Keep reading... Show less
Dancer Health
Getty Images

Q: My 13-year-old daughter has always been flexible, but last year she suffered an acute injury to her hip flexor from an overstretch position. Since then I have told her not to participate in over-splits or other extreme positions. Is that the right thing to do?

Keep reading... Show less
Dance Teachers Trending
Photo by Jacqueline Chang, courtesy of Ailey Extension

Marshall Davis Jr.'s introduction to tap dance began at 10 years old at African Heritage Cultural Arts Center, where his father is director, in Miami, Florida. Training began in sneakers and dress shoes that Davis Jr. did his best to get sound out of. "My father was reluctant to invest in tap shoes, because he thought it was likely I would change my mind about dancing," he says. But it didn't take long before Davis Jr.'s passion for tap became undeniable, and his father bought him his first pair of tap shoes. Just one year later, Davis Jr. became the 1989 Florida winner for the Tri-Star Pictures Tap Day contest, a promotion for the movie Tap, starring Gregory Hines and Sammy Davis Jr. Through that experience, a new tap-dancing future was opened.

Keep reading... Show less
Getty Images

Q: Are there good sources to find replacement dance teachers? When I go through standard employment services, I get people who are not properly trained or lack experience.

Keep reading... Show less
Dancer Health
Courtesy of Susan Jaffe

Throughout Susan Jaffe's performance career at American Ballet Theatre, there was something special, even magical, about her dancing. Lauded as "America's quintessential American ballerina" by The New York Times, Jaffe has continued to shine in her postperformance career, most recently as the dean of dance at the University of North Carolina School of the Arts. She credits the "magic" to her meditation practice, which she began in the 1990s at the height of her career. We sat down with Jaffe to learn more about her practice and how it has helped her both on and off the stage.

Keep reading... Show less
Dance Teacher Tips
Getty Images

Reviewing a simple recording of your voice when you're teaching can help you hear how you sound to your students. Taking the time to play back your instructions, corrections and compliments throughout class will help you find any weak spots as well as recognize some of your strengths. It's a great technique to help you evaluate your instructional ability and make improvements, and pat yourself on the back for things you are doing well. Plus, it's super-easy to do!

Keep reading... Show less
Site Network
Including ballet competition standout Alina Taratorin (photo by Oliver Endahl, courtesy Taratorin)

Congratulations to the 39 talented dancers just named 2020 YoungArts award winners! This year's group of awardees includes several familiar faces from the competition scene.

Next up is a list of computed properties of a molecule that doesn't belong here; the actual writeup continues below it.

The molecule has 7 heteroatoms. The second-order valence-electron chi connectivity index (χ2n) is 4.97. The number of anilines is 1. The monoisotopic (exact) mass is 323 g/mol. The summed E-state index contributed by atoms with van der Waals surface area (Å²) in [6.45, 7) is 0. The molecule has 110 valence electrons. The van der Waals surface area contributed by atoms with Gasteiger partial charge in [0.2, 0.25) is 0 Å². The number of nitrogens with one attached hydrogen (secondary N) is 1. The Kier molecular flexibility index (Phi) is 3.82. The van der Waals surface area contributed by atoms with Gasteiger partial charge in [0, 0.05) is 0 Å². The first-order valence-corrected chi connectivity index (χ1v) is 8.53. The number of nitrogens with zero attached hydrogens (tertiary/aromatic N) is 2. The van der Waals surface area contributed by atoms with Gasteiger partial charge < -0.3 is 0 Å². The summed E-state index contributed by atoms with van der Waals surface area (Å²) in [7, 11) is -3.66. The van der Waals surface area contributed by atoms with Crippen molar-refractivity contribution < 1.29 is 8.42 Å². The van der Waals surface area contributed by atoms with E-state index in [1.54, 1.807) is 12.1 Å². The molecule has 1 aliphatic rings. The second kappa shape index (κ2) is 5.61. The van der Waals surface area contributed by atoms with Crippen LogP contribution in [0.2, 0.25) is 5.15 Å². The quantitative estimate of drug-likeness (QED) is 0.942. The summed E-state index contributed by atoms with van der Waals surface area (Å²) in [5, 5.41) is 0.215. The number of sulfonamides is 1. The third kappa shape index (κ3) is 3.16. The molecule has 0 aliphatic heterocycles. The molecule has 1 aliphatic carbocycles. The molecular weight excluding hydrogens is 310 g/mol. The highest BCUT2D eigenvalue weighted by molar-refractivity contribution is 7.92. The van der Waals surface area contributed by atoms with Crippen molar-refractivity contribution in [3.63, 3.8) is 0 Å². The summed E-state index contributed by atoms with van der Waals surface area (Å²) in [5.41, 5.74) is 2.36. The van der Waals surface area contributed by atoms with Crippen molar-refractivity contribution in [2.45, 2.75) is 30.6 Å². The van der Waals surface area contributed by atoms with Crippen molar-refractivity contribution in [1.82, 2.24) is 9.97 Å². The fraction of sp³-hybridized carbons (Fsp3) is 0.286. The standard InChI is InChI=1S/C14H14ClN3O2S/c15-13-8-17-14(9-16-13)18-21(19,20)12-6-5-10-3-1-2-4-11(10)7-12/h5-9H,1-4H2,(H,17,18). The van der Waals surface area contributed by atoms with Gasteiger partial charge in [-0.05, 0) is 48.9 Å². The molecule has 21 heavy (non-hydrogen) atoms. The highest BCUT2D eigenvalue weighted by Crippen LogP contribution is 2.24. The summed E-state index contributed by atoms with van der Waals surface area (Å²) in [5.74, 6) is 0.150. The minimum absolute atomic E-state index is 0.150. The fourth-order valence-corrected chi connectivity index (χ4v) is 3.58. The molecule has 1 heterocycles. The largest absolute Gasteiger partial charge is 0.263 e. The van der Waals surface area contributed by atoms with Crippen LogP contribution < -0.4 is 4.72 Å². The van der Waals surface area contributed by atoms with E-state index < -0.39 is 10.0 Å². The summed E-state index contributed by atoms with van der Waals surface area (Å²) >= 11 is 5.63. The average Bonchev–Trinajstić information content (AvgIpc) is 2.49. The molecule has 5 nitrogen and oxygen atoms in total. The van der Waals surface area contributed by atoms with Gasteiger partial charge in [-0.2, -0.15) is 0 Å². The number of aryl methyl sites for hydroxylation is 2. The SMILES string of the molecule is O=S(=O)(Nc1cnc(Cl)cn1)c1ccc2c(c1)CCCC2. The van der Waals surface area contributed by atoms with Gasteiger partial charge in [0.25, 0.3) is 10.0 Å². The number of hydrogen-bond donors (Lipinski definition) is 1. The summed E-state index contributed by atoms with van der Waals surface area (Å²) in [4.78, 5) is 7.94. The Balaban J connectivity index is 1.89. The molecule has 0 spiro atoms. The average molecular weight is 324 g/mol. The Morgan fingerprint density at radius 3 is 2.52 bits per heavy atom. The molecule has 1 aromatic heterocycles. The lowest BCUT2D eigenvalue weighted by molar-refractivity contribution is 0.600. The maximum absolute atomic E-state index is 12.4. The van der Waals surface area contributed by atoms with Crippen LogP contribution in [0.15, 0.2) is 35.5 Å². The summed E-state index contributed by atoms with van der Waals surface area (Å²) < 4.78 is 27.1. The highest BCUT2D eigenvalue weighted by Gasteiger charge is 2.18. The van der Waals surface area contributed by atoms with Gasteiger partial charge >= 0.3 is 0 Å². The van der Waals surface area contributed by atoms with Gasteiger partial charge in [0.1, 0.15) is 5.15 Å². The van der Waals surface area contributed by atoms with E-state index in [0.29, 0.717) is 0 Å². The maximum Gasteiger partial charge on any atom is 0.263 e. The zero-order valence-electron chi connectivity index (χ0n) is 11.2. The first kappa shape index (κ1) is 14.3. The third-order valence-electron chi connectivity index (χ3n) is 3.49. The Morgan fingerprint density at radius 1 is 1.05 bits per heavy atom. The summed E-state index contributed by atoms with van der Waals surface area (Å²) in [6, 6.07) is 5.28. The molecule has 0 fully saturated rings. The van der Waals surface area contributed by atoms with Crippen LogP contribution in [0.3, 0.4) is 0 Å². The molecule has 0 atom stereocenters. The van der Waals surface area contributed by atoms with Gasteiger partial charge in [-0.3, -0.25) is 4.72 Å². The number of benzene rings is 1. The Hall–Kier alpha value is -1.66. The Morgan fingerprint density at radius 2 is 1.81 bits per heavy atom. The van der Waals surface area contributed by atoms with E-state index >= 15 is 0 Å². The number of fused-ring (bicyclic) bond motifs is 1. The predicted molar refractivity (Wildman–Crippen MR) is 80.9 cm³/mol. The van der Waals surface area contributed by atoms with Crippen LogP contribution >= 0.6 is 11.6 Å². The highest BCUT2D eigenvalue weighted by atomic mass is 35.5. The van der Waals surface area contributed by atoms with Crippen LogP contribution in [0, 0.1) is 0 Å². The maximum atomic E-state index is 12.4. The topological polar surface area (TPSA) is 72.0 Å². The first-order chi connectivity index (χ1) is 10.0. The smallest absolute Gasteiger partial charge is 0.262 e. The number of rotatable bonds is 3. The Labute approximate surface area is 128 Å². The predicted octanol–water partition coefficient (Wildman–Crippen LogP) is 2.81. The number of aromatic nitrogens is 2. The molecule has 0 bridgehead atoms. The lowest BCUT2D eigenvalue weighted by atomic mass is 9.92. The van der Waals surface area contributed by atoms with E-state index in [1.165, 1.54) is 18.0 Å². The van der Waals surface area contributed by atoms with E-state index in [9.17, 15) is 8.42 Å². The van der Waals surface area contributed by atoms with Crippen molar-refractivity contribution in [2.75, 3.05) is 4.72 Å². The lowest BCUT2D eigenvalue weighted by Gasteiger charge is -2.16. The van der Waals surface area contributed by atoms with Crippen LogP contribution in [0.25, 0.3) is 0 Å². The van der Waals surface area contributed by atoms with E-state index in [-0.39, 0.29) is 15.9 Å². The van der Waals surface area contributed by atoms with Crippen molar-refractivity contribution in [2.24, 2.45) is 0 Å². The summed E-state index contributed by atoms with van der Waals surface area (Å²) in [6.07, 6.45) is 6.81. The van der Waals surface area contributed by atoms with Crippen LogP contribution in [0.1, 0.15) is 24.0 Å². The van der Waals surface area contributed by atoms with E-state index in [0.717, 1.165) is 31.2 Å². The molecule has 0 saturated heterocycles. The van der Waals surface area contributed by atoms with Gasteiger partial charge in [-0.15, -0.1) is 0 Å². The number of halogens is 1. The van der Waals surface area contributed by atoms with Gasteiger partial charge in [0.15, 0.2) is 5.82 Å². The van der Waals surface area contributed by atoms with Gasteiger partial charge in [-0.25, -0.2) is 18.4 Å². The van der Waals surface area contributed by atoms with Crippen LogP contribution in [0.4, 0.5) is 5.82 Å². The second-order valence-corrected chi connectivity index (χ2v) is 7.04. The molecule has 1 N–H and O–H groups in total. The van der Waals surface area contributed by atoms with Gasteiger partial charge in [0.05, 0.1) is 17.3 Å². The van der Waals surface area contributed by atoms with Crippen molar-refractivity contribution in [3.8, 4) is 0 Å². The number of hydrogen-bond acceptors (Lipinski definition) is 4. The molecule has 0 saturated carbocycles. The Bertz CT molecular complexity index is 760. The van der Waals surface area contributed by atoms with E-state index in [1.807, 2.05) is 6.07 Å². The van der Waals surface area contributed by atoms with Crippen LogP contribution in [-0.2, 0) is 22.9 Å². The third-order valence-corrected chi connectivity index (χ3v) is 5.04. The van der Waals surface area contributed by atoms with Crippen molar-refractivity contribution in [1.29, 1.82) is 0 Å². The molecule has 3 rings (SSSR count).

Keep reading... Show less
To Share With Students
Photo by Brian Babineau, courtesy Burghardt

When Alicia Burghardt entered Dean College in Massachusetts as a freshman dance major, it hadn't occurred to her that the Boston Celtics had a dance team. A competition kid with aspirations for Broadway, Burghardt never imagined herself as an NBA dancer. But by the time she was finishing her senior year, she'd not only joined the Celtics Dancers, she was choreographing a number for a major playoff game. And after finishing her rookie year, surrounded on that TD Garden parquet floor by uproarious fans, she couldn't help but stay for another. "It's unbelievable performing for Boston fans," she says. "They're so loyal to their team. It could be third quarter, down 20 points, and they're still cheering."

Keep reading... Show less
Dance Teacher Tips
"The Greatest Show on Earth." Photo by Brenda Rueb, courtesy of Vona Dance

Your year-end recital is your studio's pot of gold at the end of the rainbow. Not only is it the time for your dancers to celebrate what they've accomplished during the year, it's your opportunity to demonstrate to parents firsthand the value of a dance education. A successful recital can also grant your school an influential role in the local community. Whether a prominent conservatory or a small-town studio, and whether your dancers win competitions or take classes once a week, your year-end recital is the chance for your dancers—and your program—to shine.

Keep reading... Show less
Dance Teachers Trending

"No formal training. No dance studio. No mentor," says Erik Saradpon about his beginnings in hip hop.

"I think that's why I'm especially tough on these guys, because I don't take the relationship for granted," he says, referring to his students. "I'm like a dad to them. I had a shortage of role models in my life. I wanted that so badly. I project that onto my kids."

Keep reading... Show less
Dance Teacher Tips
From Coppélia. Photo by Toshi Oga, courtesy of MOGA

Your year-end recital is your studio's pot of gold at the end of the rainbow. Not only is it the time for your dancers to celebrate what they've accomplished during the year, it's your opportunity to demonstrate to parents firsthand the value of a dance education. A successful recital can also grant your school an influential role in the local community. Whether a prominent conservatory or a small-town studio, and whether your dancers win competitions or take classes once a week, your year-end recital is the chance for your dancers—and your program—to shine.

Keep reading... Show less

mailbox

Get DanceTeacher in your inbox